Grayson offered chance to join opioid lawsuit

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Carroll County has opted in to the multi-jurisdictional suit, which seeks to recover costs and damages from harm caused by prescription drugs; Galax is still considering offer

By Shaina Stockton


INDEPENDENCE – The Grayson County Board of Supervisors has been given the opportunity to join other Southwest Virginia counties in filing lawsuits against opioid manufacturers and distributors.

The Carroll County Board of Supervisors has opted to join the lawsuit; Galax City Council is still considering it.

At its regular meeting on May 10, Del. Jeff Campbell of Marion, who represents Carroll, Galax and other counties in the Virginia House of Delegates; and Virginia Sen. Ben Chafin of Hansonville; were joined by two lawyers during a presentation to the board.

The opioid epidemic is the rapid increase in the use of prescription and non-prescription opioid drugs in the U.S. and Canada, beginning in the late 1990s and continuing throughout the first two decades of the 2000s. Opioids are a diverse class of moderately strong painkillers — including oxycodone, hydrocodone and a very strong painkiller, fentanyl, which is synthesized to resemble other opiates such as opium-derived morphine and heroin.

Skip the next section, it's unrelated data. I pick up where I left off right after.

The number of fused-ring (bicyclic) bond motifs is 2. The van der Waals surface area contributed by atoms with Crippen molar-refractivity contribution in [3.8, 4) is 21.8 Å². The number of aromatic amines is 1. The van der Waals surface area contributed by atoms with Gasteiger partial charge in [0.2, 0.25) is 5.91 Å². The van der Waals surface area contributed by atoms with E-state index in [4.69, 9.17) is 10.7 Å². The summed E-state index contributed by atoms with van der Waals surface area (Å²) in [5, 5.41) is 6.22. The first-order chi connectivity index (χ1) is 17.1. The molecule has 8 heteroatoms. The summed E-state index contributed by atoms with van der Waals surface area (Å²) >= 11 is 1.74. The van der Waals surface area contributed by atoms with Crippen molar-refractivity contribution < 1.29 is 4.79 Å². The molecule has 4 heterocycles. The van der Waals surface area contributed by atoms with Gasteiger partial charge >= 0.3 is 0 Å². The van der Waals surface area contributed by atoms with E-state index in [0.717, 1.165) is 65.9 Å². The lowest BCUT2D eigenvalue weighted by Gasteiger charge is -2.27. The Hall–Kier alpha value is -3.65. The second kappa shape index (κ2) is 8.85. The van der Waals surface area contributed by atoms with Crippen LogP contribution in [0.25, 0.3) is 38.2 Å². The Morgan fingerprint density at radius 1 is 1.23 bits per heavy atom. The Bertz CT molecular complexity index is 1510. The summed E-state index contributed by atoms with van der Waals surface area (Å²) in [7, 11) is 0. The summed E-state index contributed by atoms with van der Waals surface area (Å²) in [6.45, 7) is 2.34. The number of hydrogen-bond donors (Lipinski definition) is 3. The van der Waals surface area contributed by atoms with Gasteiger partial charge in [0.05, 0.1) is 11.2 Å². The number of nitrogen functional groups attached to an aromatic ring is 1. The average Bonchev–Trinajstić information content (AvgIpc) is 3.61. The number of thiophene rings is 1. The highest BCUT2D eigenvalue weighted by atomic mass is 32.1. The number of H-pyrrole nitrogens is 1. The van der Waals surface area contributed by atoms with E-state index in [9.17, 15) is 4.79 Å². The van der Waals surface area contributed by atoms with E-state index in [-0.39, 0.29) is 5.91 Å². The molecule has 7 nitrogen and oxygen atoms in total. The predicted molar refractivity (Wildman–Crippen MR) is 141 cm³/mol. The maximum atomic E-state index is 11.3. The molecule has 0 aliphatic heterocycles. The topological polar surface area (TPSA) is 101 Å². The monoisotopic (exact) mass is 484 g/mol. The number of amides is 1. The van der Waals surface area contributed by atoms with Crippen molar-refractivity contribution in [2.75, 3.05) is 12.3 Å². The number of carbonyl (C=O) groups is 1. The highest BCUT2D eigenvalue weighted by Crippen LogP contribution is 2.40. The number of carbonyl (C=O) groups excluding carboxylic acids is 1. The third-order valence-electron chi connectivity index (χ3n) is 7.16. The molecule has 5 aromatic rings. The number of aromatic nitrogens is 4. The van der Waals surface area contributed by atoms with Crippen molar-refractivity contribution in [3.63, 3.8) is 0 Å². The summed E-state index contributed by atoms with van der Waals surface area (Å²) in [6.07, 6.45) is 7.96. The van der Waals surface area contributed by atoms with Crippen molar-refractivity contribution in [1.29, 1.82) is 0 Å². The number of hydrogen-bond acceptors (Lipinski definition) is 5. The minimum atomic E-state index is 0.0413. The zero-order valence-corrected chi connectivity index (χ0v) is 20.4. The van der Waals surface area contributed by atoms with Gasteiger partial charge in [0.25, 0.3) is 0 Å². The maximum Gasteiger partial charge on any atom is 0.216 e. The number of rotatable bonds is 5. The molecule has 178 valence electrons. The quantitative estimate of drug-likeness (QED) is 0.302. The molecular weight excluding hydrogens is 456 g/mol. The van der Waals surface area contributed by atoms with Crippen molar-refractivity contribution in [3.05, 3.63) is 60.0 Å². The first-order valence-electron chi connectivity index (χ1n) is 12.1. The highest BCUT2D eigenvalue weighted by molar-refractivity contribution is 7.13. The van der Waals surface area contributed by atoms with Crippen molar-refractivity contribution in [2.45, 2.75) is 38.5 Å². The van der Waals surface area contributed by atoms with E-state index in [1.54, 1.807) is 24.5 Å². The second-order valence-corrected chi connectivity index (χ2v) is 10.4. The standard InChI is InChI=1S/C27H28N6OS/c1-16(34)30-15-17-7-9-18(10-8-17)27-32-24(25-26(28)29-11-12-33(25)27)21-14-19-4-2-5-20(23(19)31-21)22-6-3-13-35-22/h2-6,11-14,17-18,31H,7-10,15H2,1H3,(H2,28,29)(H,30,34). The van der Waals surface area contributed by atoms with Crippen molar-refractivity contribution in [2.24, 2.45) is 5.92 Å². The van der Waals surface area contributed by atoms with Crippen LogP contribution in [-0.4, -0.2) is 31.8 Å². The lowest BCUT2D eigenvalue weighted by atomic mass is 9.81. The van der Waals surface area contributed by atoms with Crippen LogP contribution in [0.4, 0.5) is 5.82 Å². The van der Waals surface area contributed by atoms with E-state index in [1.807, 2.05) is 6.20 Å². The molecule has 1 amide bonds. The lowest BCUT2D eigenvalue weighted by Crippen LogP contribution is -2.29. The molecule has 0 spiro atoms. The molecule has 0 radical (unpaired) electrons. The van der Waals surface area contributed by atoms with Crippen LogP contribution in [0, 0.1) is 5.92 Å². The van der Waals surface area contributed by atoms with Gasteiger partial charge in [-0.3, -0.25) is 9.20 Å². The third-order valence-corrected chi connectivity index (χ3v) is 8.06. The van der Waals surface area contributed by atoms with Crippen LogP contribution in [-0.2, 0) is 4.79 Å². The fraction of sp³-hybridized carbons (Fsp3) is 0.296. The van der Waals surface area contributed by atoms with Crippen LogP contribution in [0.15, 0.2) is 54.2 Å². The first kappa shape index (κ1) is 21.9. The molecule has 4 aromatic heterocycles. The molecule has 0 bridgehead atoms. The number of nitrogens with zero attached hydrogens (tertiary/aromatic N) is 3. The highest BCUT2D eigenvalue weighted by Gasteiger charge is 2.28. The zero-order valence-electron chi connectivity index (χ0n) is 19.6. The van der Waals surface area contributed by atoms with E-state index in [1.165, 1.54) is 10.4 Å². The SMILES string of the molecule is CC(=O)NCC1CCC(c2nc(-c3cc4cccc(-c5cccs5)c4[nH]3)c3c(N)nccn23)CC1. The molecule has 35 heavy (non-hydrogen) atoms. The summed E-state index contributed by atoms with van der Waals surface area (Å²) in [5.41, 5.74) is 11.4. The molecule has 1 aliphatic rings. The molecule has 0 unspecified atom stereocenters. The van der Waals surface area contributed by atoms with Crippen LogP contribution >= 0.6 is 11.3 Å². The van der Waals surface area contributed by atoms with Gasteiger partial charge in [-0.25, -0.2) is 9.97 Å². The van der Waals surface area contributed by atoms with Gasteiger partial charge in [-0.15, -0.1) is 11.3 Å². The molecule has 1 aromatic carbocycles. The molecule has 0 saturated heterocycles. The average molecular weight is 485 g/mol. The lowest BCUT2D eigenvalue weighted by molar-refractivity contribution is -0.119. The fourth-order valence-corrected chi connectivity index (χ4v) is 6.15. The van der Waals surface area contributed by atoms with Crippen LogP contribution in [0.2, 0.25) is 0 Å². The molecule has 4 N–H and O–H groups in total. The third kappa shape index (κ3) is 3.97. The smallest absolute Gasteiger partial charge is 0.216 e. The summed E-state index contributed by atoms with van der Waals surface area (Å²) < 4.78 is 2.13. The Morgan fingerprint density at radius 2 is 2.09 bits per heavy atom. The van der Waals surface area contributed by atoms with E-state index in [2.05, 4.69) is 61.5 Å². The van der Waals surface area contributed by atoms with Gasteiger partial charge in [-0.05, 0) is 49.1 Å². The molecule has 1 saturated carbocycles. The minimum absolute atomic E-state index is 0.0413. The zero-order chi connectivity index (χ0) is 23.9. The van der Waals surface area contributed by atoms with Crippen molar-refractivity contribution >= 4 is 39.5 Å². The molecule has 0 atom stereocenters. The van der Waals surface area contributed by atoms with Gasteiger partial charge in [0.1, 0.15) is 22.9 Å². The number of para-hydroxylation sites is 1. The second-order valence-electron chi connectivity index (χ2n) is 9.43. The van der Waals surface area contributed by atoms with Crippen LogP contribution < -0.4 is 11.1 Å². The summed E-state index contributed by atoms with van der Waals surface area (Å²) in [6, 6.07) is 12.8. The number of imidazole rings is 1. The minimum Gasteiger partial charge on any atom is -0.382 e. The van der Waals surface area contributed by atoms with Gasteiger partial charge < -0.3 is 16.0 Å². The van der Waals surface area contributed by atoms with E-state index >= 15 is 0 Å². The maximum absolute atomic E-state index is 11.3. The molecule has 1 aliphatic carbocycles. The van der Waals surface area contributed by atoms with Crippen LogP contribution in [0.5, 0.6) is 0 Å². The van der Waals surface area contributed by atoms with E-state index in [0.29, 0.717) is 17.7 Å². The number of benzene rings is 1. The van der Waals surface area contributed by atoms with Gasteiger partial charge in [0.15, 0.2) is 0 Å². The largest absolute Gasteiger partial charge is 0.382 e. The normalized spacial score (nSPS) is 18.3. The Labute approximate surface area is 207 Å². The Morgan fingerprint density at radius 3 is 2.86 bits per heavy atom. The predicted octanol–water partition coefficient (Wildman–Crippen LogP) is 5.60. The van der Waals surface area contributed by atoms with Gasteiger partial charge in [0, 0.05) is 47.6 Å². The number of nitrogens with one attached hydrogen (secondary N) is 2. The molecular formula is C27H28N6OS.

The possibility of filing a lawsuit has been presented to eight or 10 boards of supervisors in Southwest Virginia. Chafin said at a news conference held at the federal courthouse in Abingdon earlier in the day on May 10 that the boards of Russell, Smyth and Wythe counties have all voted affirmatively to pursue lawsuits, while Washington County will file a lawsuit under different lawyers. Carroll’s board voted to join the lawsuit on Monday.


Campbell told the Grayson supervisors that the lawsuits aim to recover millions of dollars lost due to opioid addiction and drug overdoses that have taken many lives in this country and affected the lives of many Southwest Virginians.

Both Campbell and Chafin will represent local counties that choose to pursue litigation, along with Abingdon attorney Kimberly Haugh, attorney Joey Dumas of a law firm in Birmingham, Ala., and the law firm of Wagstaff & Cartnell from Kansas City, Mo. Wagstaff & Cartnell specialize in multidistrict litigation, which consolidates comparable cases into one action.

Campbell said the opioid epidemic was also affecting employers across the state; they can’t hire new employees because many of them can’t pass a drug test.

Dumas told the supervisors that there are more than 400 prescriptions per 100 people per year in Southwest Virginia. He said that was almost five times the national average.

Grayson supervisors took no action on the proposal, pending further study.

One question supervisors posed was the cost to counties; Dumas said that was still being determined.